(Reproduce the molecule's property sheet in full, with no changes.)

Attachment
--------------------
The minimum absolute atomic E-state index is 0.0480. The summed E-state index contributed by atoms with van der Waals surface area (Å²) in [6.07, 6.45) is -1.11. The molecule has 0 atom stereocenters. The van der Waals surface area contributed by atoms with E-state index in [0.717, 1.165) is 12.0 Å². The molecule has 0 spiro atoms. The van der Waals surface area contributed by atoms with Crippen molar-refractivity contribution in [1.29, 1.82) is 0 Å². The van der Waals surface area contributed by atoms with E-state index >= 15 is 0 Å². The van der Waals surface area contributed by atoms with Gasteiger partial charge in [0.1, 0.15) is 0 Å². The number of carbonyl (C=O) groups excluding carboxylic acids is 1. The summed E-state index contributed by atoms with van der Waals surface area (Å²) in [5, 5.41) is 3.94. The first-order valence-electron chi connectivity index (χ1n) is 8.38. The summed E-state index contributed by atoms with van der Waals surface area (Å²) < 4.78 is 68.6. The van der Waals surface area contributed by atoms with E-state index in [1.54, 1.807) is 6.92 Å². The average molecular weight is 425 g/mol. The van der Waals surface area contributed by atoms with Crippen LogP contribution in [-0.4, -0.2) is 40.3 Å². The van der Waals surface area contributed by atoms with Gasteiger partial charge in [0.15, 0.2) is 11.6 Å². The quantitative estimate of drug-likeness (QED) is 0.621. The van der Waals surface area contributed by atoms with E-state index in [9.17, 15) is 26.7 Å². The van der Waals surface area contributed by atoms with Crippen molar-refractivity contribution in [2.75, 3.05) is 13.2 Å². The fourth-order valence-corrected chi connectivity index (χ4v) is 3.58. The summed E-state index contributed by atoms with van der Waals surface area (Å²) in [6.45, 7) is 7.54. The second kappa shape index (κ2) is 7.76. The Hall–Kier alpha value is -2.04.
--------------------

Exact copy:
The minimum absolute atomic E-state index is 0.0480. The summed E-state index contributed by atoms with van der Waals surface area (Å²) in [6.07, 6.45) is -1.11. The molecule has 0 atom stereocenters. The van der Waals surface area contributed by atoms with E-state index in [0.717, 1.165) is 12.0 Å². The molecule has 0 spiro atoms. The van der Waals surface area contributed by atoms with Crippen molar-refractivity contribution in [1.29, 1.82) is 0 Å². The van der Waals surface area contributed by atoms with E-state index >= 15 is 0 Å². The van der Waals surface area contributed by atoms with Gasteiger partial charge in [0.1, 0.15) is 0 Å². The number of carbonyl (C=O) groups excluding carboxylic acids is 1. The summed E-state index contributed by atoms with van der Waals surface area (Å²) in [5, 5.41) is 3.94. The first-order valence-electron chi connectivity index (χ1n) is 8.38. The summed E-state index contributed by atoms with van der Waals surface area (Å²) < 4.78 is 68.6. The van der Waals surface area contributed by atoms with E-state index in [1.54, 1.807) is 6.92 Å². The average molecular weight is 425 g/mol. The van der Waals surface area contributed by atoms with Crippen LogP contribution in [-0.4, -0.2) is 40.3 Å². The van der Waals surface area contributed by atoms with Gasteiger partial charge in [0.15, 0.2) is 11.6 Å². The quantitative estimate of drug-likeness (QED) is 0.621. The van der Waals surface area contributed by atoms with E-state index in [9.17, 15) is 26.7 Å². The van der Waals surface area contributed by atoms with Crippen molar-refractivity contribution in [2.75, 3.05) is 13.2 Å². The fourth-order valence-corrected chi connectivity index (χ4v) is 3.58. The summed E-state index contributed by atoms with van der Waals surface area (Å²) in [6.45, 7) is 7.54. The second kappa shape index (κ2) is 7.76. The Hall–Kier alpha value is -2.04.